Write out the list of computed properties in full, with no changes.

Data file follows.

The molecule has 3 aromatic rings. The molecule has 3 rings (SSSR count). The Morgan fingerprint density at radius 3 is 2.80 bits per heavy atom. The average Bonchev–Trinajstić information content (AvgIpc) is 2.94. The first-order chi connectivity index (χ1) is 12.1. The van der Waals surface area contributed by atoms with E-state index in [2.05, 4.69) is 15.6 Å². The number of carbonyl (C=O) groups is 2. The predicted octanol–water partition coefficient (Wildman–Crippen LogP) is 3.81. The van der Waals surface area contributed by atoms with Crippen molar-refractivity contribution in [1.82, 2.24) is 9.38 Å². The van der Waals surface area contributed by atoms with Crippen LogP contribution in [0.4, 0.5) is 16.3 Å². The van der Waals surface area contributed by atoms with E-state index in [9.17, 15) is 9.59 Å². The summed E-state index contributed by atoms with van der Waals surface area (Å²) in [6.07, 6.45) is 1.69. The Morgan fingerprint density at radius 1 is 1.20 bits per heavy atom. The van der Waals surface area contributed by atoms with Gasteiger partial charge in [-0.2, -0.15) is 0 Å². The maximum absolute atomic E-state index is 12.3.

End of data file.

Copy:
The molecule has 3 aromatic rings. The molecule has 3 rings (SSSR count). The Morgan fingerprint density at radius 3 is 2.80 bits per heavy atom. The average Bonchev–Trinajstić information content (AvgIpc) is 2.94. The first-order chi connectivity index (χ1) is 12.1. The van der Waals surface area contributed by atoms with E-state index in [2.05, 4.69) is 15.6 Å². The number of carbonyl (C=O) groups is 2. The predicted octanol–water partition coefficient (Wildman–Crippen LogP) is 3.81. The van der Waals surface area contributed by atoms with Crippen molar-refractivity contribution in [1.82, 2.24) is 9.38 Å². The van der Waals surface area contributed by atoms with Crippen LogP contribution in [0.4, 0.5) is 16.3 Å². The van der Waals surface area contributed by atoms with E-state index in [9.17, 15) is 9.59 Å². The summed E-state index contributed by atoms with van der Waals surface area (Å²) in [6.07, 6.45) is 1.69. The Morgan fingerprint density at radius 1 is 1.20 bits per heavy atom. The van der Waals surface area contributed by atoms with Gasteiger partial charge in [-0.2, -0.15) is 0 Å². The maximum absolute atomic E-state index is 12.3.